Yes, this frequency difference is audible since it is 10 times the minimum difference of 0.30%.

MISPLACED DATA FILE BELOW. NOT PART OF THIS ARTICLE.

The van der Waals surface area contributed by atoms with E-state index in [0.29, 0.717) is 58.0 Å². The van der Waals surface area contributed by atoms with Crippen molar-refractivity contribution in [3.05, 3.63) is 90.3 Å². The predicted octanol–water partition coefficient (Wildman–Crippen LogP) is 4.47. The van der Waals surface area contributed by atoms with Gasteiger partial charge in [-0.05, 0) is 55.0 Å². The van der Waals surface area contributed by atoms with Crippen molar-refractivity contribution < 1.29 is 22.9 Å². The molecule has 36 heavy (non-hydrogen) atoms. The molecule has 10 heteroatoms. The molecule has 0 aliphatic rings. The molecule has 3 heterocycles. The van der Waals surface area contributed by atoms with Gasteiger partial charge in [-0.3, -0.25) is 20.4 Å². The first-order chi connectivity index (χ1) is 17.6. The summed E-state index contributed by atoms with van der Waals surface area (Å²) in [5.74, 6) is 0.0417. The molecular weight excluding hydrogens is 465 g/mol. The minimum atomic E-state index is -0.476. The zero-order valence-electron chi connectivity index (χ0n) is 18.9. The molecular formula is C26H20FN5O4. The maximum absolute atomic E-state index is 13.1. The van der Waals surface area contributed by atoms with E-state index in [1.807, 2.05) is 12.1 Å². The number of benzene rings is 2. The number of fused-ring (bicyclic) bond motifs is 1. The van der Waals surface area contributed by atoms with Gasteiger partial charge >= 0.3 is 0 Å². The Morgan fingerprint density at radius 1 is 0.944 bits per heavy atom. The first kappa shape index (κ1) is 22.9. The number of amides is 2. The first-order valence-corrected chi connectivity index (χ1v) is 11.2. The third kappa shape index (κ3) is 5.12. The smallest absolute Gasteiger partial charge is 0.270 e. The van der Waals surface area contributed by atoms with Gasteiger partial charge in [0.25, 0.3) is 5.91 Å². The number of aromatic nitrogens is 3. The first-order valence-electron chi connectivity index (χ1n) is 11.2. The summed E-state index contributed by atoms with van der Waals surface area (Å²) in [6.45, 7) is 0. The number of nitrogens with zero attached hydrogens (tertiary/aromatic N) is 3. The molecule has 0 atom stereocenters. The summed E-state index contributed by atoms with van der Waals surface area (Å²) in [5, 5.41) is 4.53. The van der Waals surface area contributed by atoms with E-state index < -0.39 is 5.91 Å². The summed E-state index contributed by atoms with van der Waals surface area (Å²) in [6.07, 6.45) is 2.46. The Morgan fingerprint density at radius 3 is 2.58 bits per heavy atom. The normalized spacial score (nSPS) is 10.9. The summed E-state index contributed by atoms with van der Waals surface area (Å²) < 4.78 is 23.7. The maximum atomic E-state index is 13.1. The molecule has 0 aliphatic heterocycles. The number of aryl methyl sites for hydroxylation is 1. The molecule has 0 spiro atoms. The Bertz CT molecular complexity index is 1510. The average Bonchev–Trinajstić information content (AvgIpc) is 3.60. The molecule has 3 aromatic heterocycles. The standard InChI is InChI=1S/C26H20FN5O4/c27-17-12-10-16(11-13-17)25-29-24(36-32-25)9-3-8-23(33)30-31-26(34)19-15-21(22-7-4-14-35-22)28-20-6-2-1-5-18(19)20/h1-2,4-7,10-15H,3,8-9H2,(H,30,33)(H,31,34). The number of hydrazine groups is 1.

This is College Physics Answers with Shaun Dychko. When pulling a tuning fork towards you at ten meters per second, we want to see whether or not the doppler shift is going to be observable. So let's find the percent change in frequency and see if that's more than the minimal detectable. And so if the frequency changes by 0.3 percent or more, we will be able to detect it. It turns out, it's going to be changing by three percent. So, the doppler shifted frequency that you'll observe is the source frequency of the tuning fork multiplied by the speed of sound divided by this wave's speed of sound minus the speed of the source. And we have a minus here because when a source is moving towards the observer, it causes an increase in the observed frequency, and that means we need to have a minus here in order to make the denominator of this fraction smaller so that the whole fraction becomes bigger. So, we're going to have the difference in frequencies divided by the source frequency multiplied by 100 percent to get the percent change frequency. And then, substitute, well first, divide each factor by this denominator, so that's <i>F</i> observer divided by <i>F</i> source minus <i>F</i> source divided by <i>F</i> source, which is one. And then, replace <i>F</i> observed divided by <i>Fs</i> with this, since if you were to divide this by <i>Fs</i> the <i>Fs</i> will cancel, and you'll be left with this fraction. So, we have speed of sound divided by the speed of sound minus the speed of the tuning for minus one times 100 percent. So, that's 344 meters per second divided by 334 minus ten meters per second minus one times 100 percent, which works out to about 3.0 percent. And that is ten times the minimum audible difference of 0.30 percent, and so yes, this doppler shift is detectable and audible.